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The Mass Media

The Mass Media

The Mass Media

Motley speaks about ‘University of the new century’

Chancellor Keith Motley dishes out a welcome message to UMass students at the 2007 convocation cookout.

UMass Boston’s new Chancellor, Keith Motley, delivered his convocation speech Sept. 10, where he outlined his vision for the campus. The speech, titled “Toward the Student-Centered, Urban Public University of the New Century,” focused on the importance of putting students first in the teaching, research and public service that the school is known for.

Before Motley gave his speech, UMass system President Jack Wilson addressed the crowd.

“This is our time for renewal in higher education every September when we get together again,” Wilson said. “Today is a special day, because today’s convocation is a special one for this campus and the university system as a whole. […] Today, we also celebrate the meaning and importance of the University of Massachusetts Boston as we open our convocation events. We’re tremendously pleased to begin the academic year on such a high note; a celebration of the University of Massachusetts Boston and its incoming Chancellor, J. Keith Motley.”

Wilson then went on to address Motley as a person, listing a few of his achievements in education.

“He’s a man who deeply understands the importance of education at all levels,” Wilson said. “A founder of the Roxbury Preparatory Charter School, a local proponent of college-school partnerships and pre-collegiate partnerships such as Upward Bound. He is a man who believes in nurturing talent and investing in promise. He is a man who understands the mission, purpose and power of higher education.”

Motley opened his address with a round of thank you’s, from Wilson to his wife and two daughters, who he said “humbled” him on the morning of which he was “the man.”

From there, Motley described the vision that UMass Boston had at its creation, during what he said to be the “first of many convocation addresses as chancellor of this wonderful university.”

“Students from a variety of socioeconomic backgrounds were not […] to be denied equality and opportunities that higher education can offer,” he said. “This commitment to quality and equality has meant many things. For one thing, this urban, public university is clearly in the spirit of the great tradition of land grant colleges. A spirit that is very much alive here today.”

Motley also reflected on the time he spent as Vice Chancellor for Student Affairs in 2003, a year before Wilson made him interim Chancellor for UMass Boston. He alluded to it being a building block of how he has held personal dealings since his return.

“My personal experience when I was Vice Chancellor for Student Affairs then persuaded me that students, faculty and other members of the campus community sell themselves as building a great university,” Motley said. “Since my return as chancellor in July of this year, my meetings with students, faculty, administrators and staff have reinforced that knowledge. I am committed to honoring the vision of the founders of this university and to keep things up with the high expectations of its students, faculty, staff and alumni.”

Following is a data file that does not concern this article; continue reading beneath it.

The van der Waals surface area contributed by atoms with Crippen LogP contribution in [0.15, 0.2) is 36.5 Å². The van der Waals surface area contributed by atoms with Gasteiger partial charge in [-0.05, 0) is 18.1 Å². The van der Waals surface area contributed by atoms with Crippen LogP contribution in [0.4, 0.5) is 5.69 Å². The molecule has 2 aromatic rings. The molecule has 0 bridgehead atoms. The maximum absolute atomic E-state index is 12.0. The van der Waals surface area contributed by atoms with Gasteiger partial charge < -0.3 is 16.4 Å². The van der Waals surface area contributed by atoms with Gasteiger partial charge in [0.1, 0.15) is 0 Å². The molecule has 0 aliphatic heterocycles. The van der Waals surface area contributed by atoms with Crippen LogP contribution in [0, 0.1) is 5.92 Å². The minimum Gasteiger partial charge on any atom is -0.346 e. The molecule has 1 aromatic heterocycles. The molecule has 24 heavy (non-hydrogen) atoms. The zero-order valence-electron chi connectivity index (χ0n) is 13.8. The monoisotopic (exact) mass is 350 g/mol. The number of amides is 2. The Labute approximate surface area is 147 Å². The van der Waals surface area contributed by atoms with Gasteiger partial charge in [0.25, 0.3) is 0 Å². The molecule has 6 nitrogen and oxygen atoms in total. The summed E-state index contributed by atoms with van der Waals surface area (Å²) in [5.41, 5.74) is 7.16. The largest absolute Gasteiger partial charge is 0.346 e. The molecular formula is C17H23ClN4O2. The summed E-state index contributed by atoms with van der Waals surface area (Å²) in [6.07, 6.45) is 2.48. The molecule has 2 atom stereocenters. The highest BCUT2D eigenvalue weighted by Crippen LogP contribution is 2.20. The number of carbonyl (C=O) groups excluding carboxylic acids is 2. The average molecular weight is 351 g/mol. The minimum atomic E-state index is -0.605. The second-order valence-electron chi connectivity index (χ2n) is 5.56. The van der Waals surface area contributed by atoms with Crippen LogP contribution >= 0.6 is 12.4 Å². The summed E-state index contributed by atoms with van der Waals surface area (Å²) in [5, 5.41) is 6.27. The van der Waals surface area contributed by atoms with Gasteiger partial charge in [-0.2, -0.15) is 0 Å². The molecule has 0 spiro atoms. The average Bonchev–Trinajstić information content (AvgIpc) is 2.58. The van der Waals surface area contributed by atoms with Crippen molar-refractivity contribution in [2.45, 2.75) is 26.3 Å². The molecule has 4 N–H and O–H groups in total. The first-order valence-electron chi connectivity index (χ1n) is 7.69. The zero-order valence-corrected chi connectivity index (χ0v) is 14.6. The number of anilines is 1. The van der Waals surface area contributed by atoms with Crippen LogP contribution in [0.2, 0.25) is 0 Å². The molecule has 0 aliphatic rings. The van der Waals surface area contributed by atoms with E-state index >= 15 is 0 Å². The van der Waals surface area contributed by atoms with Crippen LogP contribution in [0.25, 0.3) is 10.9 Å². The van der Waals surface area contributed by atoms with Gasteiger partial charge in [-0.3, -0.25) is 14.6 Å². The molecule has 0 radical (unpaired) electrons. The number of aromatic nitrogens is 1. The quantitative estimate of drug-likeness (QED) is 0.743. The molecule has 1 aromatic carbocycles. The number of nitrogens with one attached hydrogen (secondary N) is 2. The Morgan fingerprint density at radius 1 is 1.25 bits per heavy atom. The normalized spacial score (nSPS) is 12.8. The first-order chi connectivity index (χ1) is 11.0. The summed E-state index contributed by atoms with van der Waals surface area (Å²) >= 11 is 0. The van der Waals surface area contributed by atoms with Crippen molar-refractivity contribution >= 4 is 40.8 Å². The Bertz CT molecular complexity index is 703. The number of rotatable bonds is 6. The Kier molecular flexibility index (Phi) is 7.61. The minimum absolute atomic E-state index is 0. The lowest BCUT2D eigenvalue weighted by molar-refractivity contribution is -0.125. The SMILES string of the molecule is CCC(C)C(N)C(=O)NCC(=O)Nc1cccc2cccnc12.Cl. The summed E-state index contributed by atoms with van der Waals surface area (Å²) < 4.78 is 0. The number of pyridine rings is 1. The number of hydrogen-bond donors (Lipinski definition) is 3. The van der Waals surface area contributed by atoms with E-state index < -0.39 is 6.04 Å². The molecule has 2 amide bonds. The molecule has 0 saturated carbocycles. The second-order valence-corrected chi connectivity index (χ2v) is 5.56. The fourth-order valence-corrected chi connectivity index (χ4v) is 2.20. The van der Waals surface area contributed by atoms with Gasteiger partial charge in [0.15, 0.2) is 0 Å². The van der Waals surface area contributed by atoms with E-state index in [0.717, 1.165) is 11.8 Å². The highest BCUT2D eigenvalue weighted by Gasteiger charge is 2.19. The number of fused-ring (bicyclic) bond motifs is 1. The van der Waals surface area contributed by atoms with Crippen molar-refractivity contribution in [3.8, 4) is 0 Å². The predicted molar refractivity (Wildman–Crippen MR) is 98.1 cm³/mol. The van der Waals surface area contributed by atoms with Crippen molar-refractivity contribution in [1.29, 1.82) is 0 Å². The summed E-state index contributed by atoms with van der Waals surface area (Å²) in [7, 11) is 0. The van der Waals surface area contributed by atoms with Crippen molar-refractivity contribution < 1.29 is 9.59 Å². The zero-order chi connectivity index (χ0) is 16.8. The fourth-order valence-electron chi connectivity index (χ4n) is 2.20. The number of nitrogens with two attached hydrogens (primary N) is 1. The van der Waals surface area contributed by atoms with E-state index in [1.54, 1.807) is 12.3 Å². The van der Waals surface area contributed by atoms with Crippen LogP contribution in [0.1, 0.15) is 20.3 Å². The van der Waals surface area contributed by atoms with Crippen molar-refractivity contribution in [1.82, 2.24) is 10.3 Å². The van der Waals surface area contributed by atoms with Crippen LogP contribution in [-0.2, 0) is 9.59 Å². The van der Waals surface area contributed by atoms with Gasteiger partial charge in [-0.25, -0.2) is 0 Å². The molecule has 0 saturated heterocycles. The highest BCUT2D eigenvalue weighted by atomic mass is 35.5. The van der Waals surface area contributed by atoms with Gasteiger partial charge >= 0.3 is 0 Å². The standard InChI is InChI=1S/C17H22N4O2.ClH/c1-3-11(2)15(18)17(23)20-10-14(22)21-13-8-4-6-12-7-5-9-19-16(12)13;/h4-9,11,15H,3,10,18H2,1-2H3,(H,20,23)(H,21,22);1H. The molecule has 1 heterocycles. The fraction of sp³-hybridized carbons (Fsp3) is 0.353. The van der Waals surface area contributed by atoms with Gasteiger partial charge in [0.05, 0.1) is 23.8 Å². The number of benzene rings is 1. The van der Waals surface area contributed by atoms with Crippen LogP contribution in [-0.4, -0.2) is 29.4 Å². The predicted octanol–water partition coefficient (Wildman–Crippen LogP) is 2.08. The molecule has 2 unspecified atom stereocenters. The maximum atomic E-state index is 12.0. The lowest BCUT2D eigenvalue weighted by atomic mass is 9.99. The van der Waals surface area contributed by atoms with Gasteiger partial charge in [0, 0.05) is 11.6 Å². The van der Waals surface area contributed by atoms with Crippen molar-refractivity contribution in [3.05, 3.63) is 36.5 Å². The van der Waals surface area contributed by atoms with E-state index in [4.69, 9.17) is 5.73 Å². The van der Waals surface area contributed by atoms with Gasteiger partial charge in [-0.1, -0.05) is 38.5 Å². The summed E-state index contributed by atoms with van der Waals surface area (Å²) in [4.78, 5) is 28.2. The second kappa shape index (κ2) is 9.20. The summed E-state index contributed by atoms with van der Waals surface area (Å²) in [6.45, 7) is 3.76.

Also in keeping with the expectations and vision of the founders and those with ties to UMass Boston, he made sure to point out exactly what the words that have come to define the campus mean to him.

“Let me note that the words ‘urban’ and ‘public’ truly have a distinguished and special meaning,” Motley said. “Public is associated with access, affordability and quality, but public also speaks to responsibilities of citizenship, including helping to shape societies of the future. Urban suggests at the multiplication of that promise and challenges that society faces. It points to the side of innovation, creativity and, optimally, openness of spirit from which the challenges can be properly met.”

Throughout his speech, Motley discussed infrastructure, the Strategic Planning Task Force, UMass Boston’s accomplishments over the past year and more. However, his central message was laced throughout his speech, making sure to connect everything to one idea.

“What is this student-centered urban, public university?” Motley asked the crowd. “It is one that sees itself as the center of creativity and innovation, and accepts that students who represent youth in spirit, not just age, can be the very embodiment of novelty and creativity. Their passion, their impulses, their instincts can all work together towards that end. Faculty members, of course, are centers in creativity just as they are the centers for the conservation of our intellectual path and aspiration of new frontiers. The student-centered university begins where students are.”

The text of the speech in its entirety can be found on the UMass Boston Web Site, umb.edu.

In his convocation speech, Chancellor Keith Motley outlined a few of the things that have progressed at UMass Boston.? Expect to enroll 1,075 new freshmen? 40 percent of those students are of color? Increased financial aid for students by 23 percent, which totals $4.8 million? Research funds reached almost $42 million? Raised nearly $12 million in fiscal year 2007, which was 3 percent over goal and 21 percent more than what was raised in 2006

“This is a tribute to people’s belief in our university and our mission,” he said.